Installation: pip install seaborn

ggplot

gg stands for the grammar of graphics, and Ggplot works utterly different from matplotlib. It gives you multiple options and freedom to add extra components to create complete graphs, and plots like you can create various axes and mark other components as trend lines.

It’s essential to store data in the data frame before using the ggplot library to reduce the complexity and fill the transparency.

Installation: pip install ggplot

Plotly

If you ever wanted to create interactive dashboards online and offline, then Plotly is your go-to library that acts like a python analytics library. The graph using Plotly is highly interactive, which means using Plotly, you can easily find the value at one particular point on the charts.

Plotly makes an advanced library that is super-easy to generate dashboards using 3D and SVG graphs and deploy them on the server with the support of Python, R, and Julia.

Bokeh

Bokeh is a Python visualization tool that allows you to develop multiple statistical charts using simple code. The benefit is the output is in multiple formats, including HTML, notebook, and others using the Bokeh library.

On the other hand, it can integrate various programming languages like Java, Python, Django, Flask, and others. And the most significant advantage with Bokeh is it allows you to transform the visualization code in different libraries like seaborn, matplotlib, ggplot.

Geoplotlib

Want to visualize the geographical data creating your maps? Then there is a library for that in Python. Not only can you make normal maps, but advanced-level maps include heatmaps, dot-density maps, geographical maps, and others.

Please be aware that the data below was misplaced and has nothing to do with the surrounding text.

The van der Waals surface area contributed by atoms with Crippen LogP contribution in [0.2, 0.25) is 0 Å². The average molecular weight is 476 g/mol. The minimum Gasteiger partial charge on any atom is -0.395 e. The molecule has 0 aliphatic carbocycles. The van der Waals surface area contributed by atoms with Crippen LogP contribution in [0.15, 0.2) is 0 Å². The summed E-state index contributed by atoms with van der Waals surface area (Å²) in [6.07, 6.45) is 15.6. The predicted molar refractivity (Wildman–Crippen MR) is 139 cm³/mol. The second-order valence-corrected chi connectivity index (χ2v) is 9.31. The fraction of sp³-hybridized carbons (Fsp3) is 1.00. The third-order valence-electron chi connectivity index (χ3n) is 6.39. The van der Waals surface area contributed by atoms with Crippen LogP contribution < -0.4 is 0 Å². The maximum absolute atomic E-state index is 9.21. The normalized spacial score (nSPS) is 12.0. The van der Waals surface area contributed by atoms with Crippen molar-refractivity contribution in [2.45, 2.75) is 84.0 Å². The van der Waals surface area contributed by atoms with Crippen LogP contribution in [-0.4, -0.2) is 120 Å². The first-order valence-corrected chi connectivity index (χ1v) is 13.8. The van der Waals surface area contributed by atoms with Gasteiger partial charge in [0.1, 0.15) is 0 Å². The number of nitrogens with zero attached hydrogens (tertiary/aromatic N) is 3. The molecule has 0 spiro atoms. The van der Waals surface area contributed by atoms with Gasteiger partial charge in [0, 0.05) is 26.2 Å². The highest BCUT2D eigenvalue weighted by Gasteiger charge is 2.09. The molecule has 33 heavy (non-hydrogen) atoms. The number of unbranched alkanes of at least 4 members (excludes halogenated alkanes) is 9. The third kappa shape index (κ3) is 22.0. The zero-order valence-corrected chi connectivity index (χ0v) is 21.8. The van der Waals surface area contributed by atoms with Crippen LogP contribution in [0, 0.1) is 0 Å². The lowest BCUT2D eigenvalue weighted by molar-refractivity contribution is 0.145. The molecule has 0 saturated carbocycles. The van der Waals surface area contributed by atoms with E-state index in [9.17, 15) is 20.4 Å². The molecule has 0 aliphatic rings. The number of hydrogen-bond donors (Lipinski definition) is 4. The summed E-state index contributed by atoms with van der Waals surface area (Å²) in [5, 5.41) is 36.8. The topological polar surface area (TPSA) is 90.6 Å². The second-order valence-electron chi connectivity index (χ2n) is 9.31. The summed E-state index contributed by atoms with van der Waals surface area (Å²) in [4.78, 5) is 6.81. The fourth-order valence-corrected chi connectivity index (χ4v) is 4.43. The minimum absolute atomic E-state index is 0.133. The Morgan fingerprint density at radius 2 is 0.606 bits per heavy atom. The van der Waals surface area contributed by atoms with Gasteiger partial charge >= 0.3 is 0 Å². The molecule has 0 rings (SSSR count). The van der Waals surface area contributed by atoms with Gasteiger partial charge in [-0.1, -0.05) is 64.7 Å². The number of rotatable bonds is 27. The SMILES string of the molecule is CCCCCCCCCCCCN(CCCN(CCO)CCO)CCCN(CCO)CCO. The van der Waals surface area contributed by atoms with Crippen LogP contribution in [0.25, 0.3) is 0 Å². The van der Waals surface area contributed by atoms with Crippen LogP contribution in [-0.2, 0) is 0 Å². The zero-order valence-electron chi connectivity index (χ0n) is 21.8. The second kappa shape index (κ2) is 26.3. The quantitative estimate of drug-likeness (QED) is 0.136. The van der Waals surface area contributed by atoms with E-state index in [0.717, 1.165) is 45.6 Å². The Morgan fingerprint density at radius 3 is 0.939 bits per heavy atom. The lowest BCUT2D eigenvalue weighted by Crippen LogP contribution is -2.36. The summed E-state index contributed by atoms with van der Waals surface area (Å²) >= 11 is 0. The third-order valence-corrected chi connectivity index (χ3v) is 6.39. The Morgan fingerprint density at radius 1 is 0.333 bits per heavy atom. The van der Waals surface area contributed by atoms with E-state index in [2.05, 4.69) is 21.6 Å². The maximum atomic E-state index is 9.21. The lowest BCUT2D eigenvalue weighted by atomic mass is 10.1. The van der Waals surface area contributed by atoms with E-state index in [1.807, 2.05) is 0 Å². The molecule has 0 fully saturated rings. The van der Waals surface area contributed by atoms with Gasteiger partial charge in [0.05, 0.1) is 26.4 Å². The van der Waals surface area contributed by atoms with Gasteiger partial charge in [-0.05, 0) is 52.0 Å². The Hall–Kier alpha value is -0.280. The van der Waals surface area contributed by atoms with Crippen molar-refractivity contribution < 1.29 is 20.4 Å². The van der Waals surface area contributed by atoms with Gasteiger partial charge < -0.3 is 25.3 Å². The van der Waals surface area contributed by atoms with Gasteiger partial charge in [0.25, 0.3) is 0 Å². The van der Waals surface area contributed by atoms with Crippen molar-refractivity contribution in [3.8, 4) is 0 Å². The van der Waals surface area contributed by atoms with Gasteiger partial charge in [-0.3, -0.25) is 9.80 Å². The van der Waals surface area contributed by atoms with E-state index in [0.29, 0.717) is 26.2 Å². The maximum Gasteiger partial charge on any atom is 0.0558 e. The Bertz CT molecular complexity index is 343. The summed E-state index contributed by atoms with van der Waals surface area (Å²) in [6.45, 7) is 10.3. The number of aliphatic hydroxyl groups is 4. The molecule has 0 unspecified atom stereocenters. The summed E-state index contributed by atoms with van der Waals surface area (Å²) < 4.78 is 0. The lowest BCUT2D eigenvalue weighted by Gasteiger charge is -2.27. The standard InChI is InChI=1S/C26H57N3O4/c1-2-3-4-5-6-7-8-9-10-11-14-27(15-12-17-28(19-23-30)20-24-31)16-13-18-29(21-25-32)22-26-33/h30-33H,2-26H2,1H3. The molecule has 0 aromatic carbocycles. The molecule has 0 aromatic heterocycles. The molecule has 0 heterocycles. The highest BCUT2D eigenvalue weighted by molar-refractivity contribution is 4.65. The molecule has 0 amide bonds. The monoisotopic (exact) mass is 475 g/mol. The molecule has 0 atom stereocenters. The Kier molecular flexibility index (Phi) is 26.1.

Installation guide: pip installation geoplotlib()

Gleam

Ever thought how wonderful it could be to turn some graphs into amazing web apps using just Python codes? This feature is highly beneficial for people who don’t have the domain knowledge of HTML and CSS as languages. Being a data scientist or into data-driven industries, you never need to know these two languages.

Website developers need to have them. Indeed it will help them to create unique websites with better UI/UX. Although it is not a visualization library, it works with any data visualization library as it is inspired by R’s shiny packages that convert the stats into visually appealing graphs.  

Missingno

When it’s all about finding the correct information from the given set of data and making it available for everyone, then the best way to do it is data visualization and to find out the missing numbers and display them in a beautiful graphical representation in a real-world dataset with just one line of code.

The visualization it supports is a heatmap, bars, charts, dendrograms, etc.

Installation: pip install missingno

Final Words

Suppose you look into the world of data in the Python lenses. In that case, data visualization is way powerful with simple libraries and visually appealing images that plot so accurately only if you know where to use which one.

Therefore, if you look into the core and work on the niche data analysis, these top eight Python libraries will come in handy and do almost everything for you in fewer lines of code.

On the other hand, Tableau and Power BI are easy-going tools with an easy interface that simplifies the data analysis process through data visualization.